|6||Amicable culture||Organizational culture, cultural change, organizational belief and culture, quality-driven corporate culture||Lertwattanapongchai and William Swierczek (2014), Lande et al. (2016), Manville et al. (2012), Jeyaraman and Kee Teo (2010), Psychogios et al. (2012), Chakravorty and Shah (2012), Thomas et al. (2014), de Koning et al. (2008a), Kumar and Antony (2008)|
|7||Effective project management||Project management, project management skills, project monitoring and measurements, project success stories, best practices sharing and benchmarking, organisational infrastructure and project management, project management and implementation, process management||Näslund (2013), Jeyaraman and Kee Teo (2010), Lertwattanapongchai and William Swierczek (2014), Abu Bakar et al. (2015), Lande et al. (2016), Manville et al. (2012)|
|8||Rewards and recognition plan||Reward and recognition system, linking Lean Six Sigma to reward and recognition, employee reward||Jeyaraman and Kee Teo (2010), Chakravorty and Shah (2012), Lertwattanapongchai and William Swierczek (2014), Lande et al. (2016), Abu Bakar et al. (2015), Manville et al. (2012), Fadly Habidin and Mohd Yusof (2013)|
|9||Effective and transparent communication flow/plan||Effective communication at all levels vertically and horizontally, communication of information, frequent communication and assessment on Lean Six Sigma results, an effective communication plan||Antony et al. (2012), Arumugam et al. (2012), Manville et al. (2012), Jeyaraman and Kee Teo (2010), Lertwattanapongchai and William Swierczek (2014), Lande et al. (2016), Andersson et al. (2014|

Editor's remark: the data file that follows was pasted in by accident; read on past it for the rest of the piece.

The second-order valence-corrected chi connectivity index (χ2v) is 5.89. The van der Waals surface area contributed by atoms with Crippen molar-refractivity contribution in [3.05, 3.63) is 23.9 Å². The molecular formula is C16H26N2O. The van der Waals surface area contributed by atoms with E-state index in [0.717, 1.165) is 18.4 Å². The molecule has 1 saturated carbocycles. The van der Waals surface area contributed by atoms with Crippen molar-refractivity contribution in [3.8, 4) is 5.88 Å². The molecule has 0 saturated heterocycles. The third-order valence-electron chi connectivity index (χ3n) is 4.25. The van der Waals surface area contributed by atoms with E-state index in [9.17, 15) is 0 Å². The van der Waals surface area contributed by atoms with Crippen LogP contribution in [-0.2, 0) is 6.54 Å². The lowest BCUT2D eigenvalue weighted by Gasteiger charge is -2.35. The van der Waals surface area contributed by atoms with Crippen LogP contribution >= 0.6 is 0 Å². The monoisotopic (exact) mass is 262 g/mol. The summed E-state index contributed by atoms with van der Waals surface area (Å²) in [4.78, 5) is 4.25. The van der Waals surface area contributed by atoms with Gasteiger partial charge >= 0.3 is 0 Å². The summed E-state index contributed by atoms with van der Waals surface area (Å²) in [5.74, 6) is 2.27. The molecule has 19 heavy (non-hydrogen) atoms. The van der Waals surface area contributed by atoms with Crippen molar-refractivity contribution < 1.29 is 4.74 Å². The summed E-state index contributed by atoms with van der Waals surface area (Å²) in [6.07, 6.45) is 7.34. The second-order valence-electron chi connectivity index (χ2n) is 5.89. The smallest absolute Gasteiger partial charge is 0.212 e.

|10||Strategic orientation in implementation of Lean Six Sigma||Strategic quality planning, strategic direction and planning, strategic alignment||Lertwattanapongchai and William Swierczek (2014), Lande et al. (2016), Antony et al. (2012), Näslund (2013)|
|11||Involving and engaging employees in Lean Six Sigma implementation||Employee involvement, employee engagement, commitment of executive employee, employee satisfaction, linking Lean Six Sigma to employees, employee relation/empowerment||Jeyaraman and Kee Teo (2010), Lertwattanapongchai and William Swierczek (2014), Lande et al. (2016), Manville et al. (2012), Näslund (2013), Assarlind et al. (2013)|
|12||Strong link between Lean Six Sigma implementation and business strategy||Linking Lean Six Sigma to business strategy||Lande et al. (2016), Abu Bakar et al. (2015), Manville et al. (2012), Assarlind et al. (2013), Fadly Habidin and Mohd Yusof (2013)|
|13||Supplier involvement||Supplier relationship, linking Lean Six Sigma to suppliers||Lande et al. (2016), Näslund (2013), Abu Bakar et al. (2015), Manville et al. (2012)|
|14||Genuine understanding of Lean Six Sigma||Understanding the tools and techniques, understand Lean Six Sigma methodology||Lande et al. (2016), Manville et al. (2012)|
Critical barriers and challenges in Lean Six Sigma implementation
|No.||Barriers and challenges to Lean Six Sigma implementation||Key terms used||Literatures|
|1||Lack of top management support||Lack of top management attitude, commitment and involvement, lack of top management involvement, lack of management support, weak change management, management resistance, inside events or factors derail the change, lack of visionary leadership||Albliwi et al. (2014), Sunder (2013), Shokri et al. (2016), Antony et al. (2007), Antony and Kumar (2012), Kwak and Anbari (2006), Arumugam et al. (2013), Jeyaraman and Kee Teo (2010), Pepper and Spedding (2010), Snee (2010), Chiarini (2011), Gamal Aboelmaged (2011), Bhasin (2012), Chakravorty (2009)|